SEARCH

SEARCH BY CITATION

Keywords:

  • recovery;
  • older people;
  • mental disorder;
  • dementia;
  • identity;
  • continuity

Objective

To evaluate whether a conceptual framework of recovery developed for working age adults holds value for users of older people's mental health services, including those with dementia.

Method

Thirty-eight qualitative interviews were undertaken with service users and carers from an older people's mental health service in South London and were analysed using grounded theory methods.

Results

Components of recovery, which appear to be meaningful to older people with mental disorder include the following: (i) the impact of illness, (ii) the significance of personal responsibility, and (iii) specific coping strategies. Unlike their younger peers, older people did not aspire to a new and revised sense of identity, nor did they seek peer support from others with lived experience of mental illness. Three components of recovery were identified as being distinct to older people: the significance of an established and enduring sense of identity; coping strategies, which provide continuity and reinforce identity; and the associated impact of physical illness. Finally, two additional components of recovery were identified for people with dementia: (i) the changing experience over time and (ii) support from others.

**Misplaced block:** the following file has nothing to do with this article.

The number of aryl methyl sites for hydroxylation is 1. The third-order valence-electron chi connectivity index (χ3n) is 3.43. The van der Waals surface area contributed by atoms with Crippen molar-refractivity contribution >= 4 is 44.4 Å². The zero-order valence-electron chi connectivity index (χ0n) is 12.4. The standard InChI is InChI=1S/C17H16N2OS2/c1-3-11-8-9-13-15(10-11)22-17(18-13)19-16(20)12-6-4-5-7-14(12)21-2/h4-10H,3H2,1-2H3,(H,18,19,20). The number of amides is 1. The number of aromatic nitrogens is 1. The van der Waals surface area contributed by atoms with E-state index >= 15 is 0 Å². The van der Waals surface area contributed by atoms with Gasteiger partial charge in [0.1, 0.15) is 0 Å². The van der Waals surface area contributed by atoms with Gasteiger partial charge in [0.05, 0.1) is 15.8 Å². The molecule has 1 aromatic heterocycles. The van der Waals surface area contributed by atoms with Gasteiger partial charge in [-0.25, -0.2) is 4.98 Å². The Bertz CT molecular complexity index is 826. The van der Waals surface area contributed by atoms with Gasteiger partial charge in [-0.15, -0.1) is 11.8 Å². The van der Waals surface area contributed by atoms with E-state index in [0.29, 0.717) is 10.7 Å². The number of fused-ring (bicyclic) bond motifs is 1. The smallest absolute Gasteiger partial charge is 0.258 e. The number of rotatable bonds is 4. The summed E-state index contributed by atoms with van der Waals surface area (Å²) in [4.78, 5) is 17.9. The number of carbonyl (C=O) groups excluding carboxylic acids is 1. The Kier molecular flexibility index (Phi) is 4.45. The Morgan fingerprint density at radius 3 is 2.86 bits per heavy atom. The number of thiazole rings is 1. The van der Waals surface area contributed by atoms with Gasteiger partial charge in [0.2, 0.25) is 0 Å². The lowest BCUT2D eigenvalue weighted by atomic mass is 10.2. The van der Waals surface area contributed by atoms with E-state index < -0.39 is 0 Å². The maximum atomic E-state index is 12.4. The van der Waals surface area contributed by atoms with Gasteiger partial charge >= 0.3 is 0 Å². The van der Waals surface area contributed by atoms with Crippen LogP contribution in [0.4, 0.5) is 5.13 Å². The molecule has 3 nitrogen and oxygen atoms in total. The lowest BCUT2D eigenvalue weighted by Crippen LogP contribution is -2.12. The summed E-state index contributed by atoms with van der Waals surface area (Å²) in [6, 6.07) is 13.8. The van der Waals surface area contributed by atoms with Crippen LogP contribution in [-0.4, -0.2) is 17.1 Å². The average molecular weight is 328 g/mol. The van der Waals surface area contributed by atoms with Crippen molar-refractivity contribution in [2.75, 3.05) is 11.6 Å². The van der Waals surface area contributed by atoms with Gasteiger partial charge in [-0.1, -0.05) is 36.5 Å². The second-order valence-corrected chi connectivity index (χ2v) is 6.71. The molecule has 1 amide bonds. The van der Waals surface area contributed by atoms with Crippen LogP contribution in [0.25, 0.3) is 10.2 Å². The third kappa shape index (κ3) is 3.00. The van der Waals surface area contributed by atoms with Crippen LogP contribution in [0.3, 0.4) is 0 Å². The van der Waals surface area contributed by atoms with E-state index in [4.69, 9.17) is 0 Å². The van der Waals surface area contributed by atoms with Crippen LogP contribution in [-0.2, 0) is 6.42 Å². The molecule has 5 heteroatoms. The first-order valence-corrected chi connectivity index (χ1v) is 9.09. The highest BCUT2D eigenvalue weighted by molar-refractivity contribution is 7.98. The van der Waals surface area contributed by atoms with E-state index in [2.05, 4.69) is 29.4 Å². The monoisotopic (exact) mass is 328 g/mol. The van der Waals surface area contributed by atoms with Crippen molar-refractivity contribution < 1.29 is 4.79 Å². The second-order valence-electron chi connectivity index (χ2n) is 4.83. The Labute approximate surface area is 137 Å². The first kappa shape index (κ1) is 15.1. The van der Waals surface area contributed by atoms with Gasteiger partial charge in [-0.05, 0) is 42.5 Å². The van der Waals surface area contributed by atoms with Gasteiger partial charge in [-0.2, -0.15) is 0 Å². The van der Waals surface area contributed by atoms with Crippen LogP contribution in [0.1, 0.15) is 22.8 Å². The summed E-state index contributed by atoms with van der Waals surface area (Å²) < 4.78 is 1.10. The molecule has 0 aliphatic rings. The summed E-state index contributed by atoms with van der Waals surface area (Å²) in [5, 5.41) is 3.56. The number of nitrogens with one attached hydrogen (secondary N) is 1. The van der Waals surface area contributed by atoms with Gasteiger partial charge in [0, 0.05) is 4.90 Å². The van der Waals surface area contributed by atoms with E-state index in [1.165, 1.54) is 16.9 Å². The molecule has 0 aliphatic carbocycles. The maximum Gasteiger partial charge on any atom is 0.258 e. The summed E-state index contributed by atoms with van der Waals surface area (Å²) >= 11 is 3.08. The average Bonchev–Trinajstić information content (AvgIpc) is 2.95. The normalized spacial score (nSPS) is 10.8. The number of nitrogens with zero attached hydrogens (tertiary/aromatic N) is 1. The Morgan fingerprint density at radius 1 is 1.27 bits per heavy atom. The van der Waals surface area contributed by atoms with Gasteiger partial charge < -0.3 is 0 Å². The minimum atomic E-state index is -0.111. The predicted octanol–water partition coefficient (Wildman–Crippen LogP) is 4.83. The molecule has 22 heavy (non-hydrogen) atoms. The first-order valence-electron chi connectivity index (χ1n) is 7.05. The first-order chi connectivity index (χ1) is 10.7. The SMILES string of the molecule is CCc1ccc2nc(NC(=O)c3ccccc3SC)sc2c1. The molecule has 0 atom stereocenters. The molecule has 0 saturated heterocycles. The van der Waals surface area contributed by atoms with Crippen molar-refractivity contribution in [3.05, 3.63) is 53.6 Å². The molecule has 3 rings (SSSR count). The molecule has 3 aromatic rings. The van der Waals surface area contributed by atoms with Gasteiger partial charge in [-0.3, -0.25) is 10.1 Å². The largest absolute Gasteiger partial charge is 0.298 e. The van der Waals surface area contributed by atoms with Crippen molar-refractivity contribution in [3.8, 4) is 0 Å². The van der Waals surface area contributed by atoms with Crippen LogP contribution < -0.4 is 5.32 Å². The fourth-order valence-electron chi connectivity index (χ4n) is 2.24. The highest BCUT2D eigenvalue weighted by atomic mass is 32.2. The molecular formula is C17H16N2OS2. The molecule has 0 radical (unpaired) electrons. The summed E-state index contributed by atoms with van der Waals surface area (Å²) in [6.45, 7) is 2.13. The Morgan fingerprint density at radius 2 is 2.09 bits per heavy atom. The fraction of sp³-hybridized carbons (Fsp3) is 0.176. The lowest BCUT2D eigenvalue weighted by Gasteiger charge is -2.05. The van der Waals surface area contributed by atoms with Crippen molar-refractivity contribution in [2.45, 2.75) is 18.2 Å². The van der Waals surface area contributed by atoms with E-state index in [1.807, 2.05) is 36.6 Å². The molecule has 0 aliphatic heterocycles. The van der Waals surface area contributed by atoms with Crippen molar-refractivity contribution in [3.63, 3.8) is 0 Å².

Conclusion

Mental health policy is increasingly framed in terms of ‘recovery’. This paper provides empirical evidence of how it applies to users of older people's mental health services. Practice implications include the need to focus on the maintenance of identity, and embed the values of empowerment, agency and self-management within service delivery. Copyright © 2012 John Wiley & Sons, Ltd.